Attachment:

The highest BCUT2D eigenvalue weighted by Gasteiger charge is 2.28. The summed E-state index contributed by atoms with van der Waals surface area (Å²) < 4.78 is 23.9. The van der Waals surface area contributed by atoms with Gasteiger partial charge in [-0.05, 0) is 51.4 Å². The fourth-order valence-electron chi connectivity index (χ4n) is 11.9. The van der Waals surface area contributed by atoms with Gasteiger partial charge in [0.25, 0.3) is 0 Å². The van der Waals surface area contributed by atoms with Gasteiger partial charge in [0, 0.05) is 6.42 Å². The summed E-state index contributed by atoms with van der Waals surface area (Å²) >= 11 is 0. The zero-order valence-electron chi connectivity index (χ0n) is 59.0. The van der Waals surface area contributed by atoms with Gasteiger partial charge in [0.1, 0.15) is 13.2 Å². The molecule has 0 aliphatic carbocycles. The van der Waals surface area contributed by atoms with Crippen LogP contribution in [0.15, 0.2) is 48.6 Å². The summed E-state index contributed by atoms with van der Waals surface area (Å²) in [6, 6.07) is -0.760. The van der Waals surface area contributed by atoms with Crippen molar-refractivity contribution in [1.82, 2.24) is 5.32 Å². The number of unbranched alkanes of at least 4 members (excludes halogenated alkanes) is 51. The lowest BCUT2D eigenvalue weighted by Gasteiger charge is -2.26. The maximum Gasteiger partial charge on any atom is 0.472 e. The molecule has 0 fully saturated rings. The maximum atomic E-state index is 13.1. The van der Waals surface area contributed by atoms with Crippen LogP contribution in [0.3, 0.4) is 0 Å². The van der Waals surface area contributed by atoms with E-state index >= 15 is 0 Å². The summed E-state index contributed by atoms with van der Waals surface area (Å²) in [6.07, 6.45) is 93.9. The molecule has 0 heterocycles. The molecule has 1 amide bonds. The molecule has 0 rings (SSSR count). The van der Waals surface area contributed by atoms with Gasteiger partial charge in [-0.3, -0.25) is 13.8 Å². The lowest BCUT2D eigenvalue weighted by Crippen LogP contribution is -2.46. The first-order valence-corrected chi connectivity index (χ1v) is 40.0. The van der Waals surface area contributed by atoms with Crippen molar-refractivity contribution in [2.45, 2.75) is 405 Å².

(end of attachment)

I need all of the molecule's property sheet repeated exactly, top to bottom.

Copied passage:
The highest BCUT2D eigenvalue weighted by Gasteiger charge is 2.28. The summed E-state index contributed by atoms with van der Waals surface area (Å²) < 4.78 is 23.9. The van der Waals surface area contributed by atoms with Gasteiger partial charge in [-0.05, 0) is 51.4 Å². The fourth-order valence-electron chi connectivity index (χ4n) is 11.9. The van der Waals surface area contributed by atoms with Gasteiger partial charge in [0.25, 0.3) is 0 Å². The van der Waals surface area contributed by atoms with Gasteiger partial charge in [0, 0.05) is 6.42 Å². The summed E-state index contributed by atoms with van der Waals surface area (Å²) >= 11 is 0. The zero-order valence-electron chi connectivity index (χ0n) is 59.0. The van der Waals surface area contributed by atoms with Gasteiger partial charge in [0.1, 0.15) is 13.2 Å². The molecule has 0 aliphatic carbocycles. The van der Waals surface area contributed by atoms with Crippen LogP contribution in [0.15, 0.2) is 48.6 Å². The summed E-state index contributed by atoms with van der Waals surface area (Å²) in [6, 6.07) is -0.760. The van der Waals surface area contributed by atoms with Crippen molar-refractivity contribution in [1.82, 2.24) is 5.32 Å². The number of unbranched alkanes of at least 4 members (excludes halogenated alkanes) is 51. The lowest BCUT2D eigenvalue weighted by Gasteiger charge is -2.26. The maximum Gasteiger partial charge on any atom is 0.472 e. The molecule has 0 fully saturated rings. The maximum atomic E-state index is 13.1. The van der Waals surface area contributed by atoms with Crippen LogP contribution in [0.3, 0.4) is 0 Å². The van der Waals surface area contributed by atoms with E-state index >= 15 is 0 Å². The summed E-state index contributed by atoms with van der Waals surface area (Å²) in [6.07, 6.45) is 93.9. The molecule has 0 heterocycles. The molecule has 1 amide bonds. The molecule has 0 rings (SSSR count). The van der Waals surface area contributed by atoms with Gasteiger partial charge in [-0.3, -0.25) is 13.8 Å². The lowest BCUT2D eigenvalue weighted by Crippen LogP contribution is -2.46. The first-order valence-corrected chi connectivity index (χ1v) is 40.0. The van der Waals surface area contributed by atoms with Crippen molar-refractivity contribution in [2.45, 2.75) is 405 Å².